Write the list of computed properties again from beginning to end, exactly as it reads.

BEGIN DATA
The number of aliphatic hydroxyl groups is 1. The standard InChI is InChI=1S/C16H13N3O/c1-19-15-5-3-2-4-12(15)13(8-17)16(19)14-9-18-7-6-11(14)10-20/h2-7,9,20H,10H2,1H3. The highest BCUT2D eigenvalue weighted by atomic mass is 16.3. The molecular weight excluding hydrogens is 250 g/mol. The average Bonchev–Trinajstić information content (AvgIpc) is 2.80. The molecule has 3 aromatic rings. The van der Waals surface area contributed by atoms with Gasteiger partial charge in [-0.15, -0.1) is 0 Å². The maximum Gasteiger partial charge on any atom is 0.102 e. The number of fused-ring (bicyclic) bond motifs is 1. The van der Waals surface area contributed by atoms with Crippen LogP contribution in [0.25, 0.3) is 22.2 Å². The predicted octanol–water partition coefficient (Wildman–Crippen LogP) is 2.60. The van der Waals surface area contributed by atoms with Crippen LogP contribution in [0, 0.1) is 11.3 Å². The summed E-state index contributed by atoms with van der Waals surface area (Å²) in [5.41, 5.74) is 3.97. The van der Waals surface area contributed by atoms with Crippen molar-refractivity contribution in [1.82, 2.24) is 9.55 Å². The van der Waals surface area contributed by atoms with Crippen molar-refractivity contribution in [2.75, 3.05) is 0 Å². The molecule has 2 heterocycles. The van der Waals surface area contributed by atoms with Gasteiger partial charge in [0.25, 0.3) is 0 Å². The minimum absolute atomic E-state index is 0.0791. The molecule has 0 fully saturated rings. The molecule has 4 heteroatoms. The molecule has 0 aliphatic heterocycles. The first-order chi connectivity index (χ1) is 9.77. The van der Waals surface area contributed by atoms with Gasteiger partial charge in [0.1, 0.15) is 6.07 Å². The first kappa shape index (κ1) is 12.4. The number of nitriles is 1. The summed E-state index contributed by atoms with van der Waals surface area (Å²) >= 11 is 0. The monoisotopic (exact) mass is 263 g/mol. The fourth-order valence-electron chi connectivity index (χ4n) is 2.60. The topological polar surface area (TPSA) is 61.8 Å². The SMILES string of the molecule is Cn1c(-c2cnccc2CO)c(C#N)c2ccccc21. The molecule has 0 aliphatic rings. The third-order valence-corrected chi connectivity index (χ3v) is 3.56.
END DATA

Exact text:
The number of aliphatic hydroxyl groups is 1. The standard InChI is InChI=1S/C16H13N3O/c1-19-15-5-3-2-4-12(15)13(8-17)16(19)14-9-18-7-6-11(14)10-20/h2-7,9,20H,10H2,1H3. The highest BCUT2D eigenvalue weighted by atomic mass is 16.3. The molecular weight excluding hydrogens is 250 g/mol. The average Bonchev–Trinajstić information content (AvgIpc) is 2.80. The molecule has 3 aromatic rings. The van der Waals surface area contributed by atoms with Gasteiger partial charge in [-0.15, -0.1) is 0 Å². The maximum Gasteiger partial charge on any atom is 0.102 e. The number of fused-ring (bicyclic) bond motifs is 1. The van der Waals surface area contributed by atoms with Crippen LogP contribution in [0.25, 0.3) is 22.2 Å². The predicted octanol–water partition coefficient (Wildman–Crippen LogP) is 2.60. The van der Waals surface area contributed by atoms with Crippen LogP contribution in [0, 0.1) is 11.3 Å². The summed E-state index contributed by atoms with van der Waals surface area (Å²) in [5.41, 5.74) is 3.97. The van der Waals surface area contributed by atoms with Crippen molar-refractivity contribution in [1.82, 2.24) is 9.55 Å². The van der Waals surface area contributed by atoms with Crippen molar-refractivity contribution in [2.75, 3.05) is 0 Å². The molecule has 2 heterocycles. The van der Waals surface area contributed by atoms with Gasteiger partial charge in [0.25, 0.3) is 0 Å². The minimum absolute atomic E-state index is 0.0791. The molecule has 0 fully saturated rings. The molecule has 4 heteroatoms. The molecule has 0 aliphatic heterocycles. The first-order chi connectivity index (χ1) is 9.77. The van der Waals surface area contributed by atoms with Gasteiger partial charge in [0.1, 0.15) is 6.07 Å². The first kappa shape index (κ1) is 12.4. The number of nitriles is 1. The summed E-state index contributed by atoms with van der Waals surface area (Å²) >= 11 is 0. The monoisotopic (exact) mass is 263 g/mol. The fourth-order valence-electron chi connectivity index (χ4n) is 2.60. The topological polar surface area (TPSA) is 61.8 Å². The SMILES string of the molecule is Cn1c(-c2cnccc2CO)c(C#N)c2ccccc21. The molecule has 0 aliphatic rings. The third-order valence-corrected chi connectivity index (χ3v) is 3.56.